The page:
Shame avoidance (Psalm 119:6)

“Then I shall not be put to shame,
having my eyes fixed on all your commandments” (Psa. 119:6 NRSV).

Psalm 119 is the longest prayer in Scripture.  The psalmist addresses God directly.  The word “your” appears 212 times in 176 verses in the ESV translation (in Hebrew possessive pronouns are usually added as a suffix to the end of the noun being possessed).  Throughout the prayer, the psalmist speaks of blessings that come upon a person focused on God and God’s word.  The blessing of verse 6 focuses on shame avoidance.

(The English word, “Then” at the beginning of the verse comes from the Hebrew word, ‘az, which begins with the Hebrew letter, Aleph otherwise it couldn’t fit into this Aleph section of the psalm.)

In the previous verse, the psalmist wished for help in being steadfast to keep God’s statutes.  Now the results of that wish are revealed.  A fixation on God’s commandments prevents shame.  It’s hard to know exactly what the psalmist’s shame involved, but for those of us who are familiar with shame, we can guess.  Public humiliation, embarrassment, brutal defeat in a competitive context, having your book ripped to shreds in the blogosphere (speaking hypothetically, of course).  (I avoid shame by using a spell-checker–just found out that I had misspelled “embarrassment”–apparently many bloggers and emailers  don’t share my spell-shame-a-phobia.)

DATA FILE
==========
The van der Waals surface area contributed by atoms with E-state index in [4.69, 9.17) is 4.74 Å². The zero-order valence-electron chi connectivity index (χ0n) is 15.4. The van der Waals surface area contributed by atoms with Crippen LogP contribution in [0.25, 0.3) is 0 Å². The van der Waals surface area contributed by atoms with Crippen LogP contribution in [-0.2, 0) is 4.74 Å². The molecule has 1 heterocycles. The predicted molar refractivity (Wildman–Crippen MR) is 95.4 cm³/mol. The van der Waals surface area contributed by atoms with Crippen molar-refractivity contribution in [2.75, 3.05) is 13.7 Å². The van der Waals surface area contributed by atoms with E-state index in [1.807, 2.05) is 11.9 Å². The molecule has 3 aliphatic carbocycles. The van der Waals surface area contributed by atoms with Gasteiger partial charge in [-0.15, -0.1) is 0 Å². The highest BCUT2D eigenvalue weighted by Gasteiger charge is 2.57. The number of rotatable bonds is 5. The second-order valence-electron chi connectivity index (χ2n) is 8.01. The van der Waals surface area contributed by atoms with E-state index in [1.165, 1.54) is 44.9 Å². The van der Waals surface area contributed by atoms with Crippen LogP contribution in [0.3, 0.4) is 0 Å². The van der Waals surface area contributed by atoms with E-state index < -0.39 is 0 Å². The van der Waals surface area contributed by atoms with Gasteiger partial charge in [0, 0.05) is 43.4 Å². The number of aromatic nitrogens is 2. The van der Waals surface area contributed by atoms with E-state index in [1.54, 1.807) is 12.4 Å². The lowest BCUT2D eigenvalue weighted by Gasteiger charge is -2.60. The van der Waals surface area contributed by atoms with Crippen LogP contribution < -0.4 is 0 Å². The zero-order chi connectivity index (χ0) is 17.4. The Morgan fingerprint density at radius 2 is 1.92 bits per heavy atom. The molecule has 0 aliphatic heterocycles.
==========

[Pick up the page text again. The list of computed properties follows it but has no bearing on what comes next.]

Now you might decide that this verse doesn’t really apply to you.  If you don’t mind shame, you don’t need to focus on God’s words.  If you enjoy utter humiliation, then don’t worry about God’s commands.  Ah, but if you’re trying to avoid those things, fix your eyes on God and God’s laws.  Sounds like good advice.  Blogging through Psalm 119, one verse each Sunday, is one way for me to stay focused on God and his words.  I hope you come along for the ride (only 170 more verses).

What do you do to avoid shame? 

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